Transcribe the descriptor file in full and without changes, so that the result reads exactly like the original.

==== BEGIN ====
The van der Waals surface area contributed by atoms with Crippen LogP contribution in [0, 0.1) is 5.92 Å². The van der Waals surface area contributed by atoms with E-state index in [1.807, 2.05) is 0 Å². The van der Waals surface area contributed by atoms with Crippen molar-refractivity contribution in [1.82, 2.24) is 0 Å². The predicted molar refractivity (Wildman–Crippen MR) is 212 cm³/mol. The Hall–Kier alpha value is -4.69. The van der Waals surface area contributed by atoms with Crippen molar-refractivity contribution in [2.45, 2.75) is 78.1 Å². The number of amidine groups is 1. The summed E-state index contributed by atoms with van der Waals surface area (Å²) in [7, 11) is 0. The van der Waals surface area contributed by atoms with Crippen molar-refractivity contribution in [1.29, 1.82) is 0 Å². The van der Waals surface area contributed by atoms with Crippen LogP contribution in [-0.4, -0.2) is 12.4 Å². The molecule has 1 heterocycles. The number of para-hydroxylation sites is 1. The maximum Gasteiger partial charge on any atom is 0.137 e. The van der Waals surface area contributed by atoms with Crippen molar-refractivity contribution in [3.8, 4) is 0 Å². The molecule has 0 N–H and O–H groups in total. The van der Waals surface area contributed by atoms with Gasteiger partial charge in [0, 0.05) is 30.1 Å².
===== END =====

The van der Waals surface area contributed by atoms with Crippen LogP contribution in [0, 0.1) is 5.92 Å². The van der Waals surface area contributed by atoms with E-state index in [1.807, 2.05) is 0 Å². The van der Waals surface area contributed by atoms with Crippen molar-refractivity contribution in [1.82, 2.24) is 0 Å². The predicted molar refractivity (Wildman–Crippen MR) is 212 cm³/mol. The Hall–Kier alpha value is -4.69. The van der Waals surface area contributed by atoms with Crippen molar-refractivity contribution in [2.45, 2.75) is 78.1 Å². The number of amidine groups is 1. The summed E-state index contributed by atoms with van der Waals surface area (Å²) in [7, 11) is 0. The van der Waals surface area contributed by atoms with Crippen molar-refractivity contribution in [1.29, 1.82) is 0 Å². The van der Waals surface area contributed by atoms with Crippen LogP contribution in [-0.4, -0.2) is 12.4 Å². The molecule has 1 heterocycles. The number of para-hydroxylation sites is 1. The maximum Gasteiger partial charge on any atom is 0.137 e. The van der Waals surface area contributed by atoms with Crippen molar-refractivity contribution in [3.8, 4) is 0 Å². The molecule has 0 N–H and O–H groups in total. The van der Waals surface area contributed by atoms with Gasteiger partial charge in [0, 0.05) is 30.1 Å².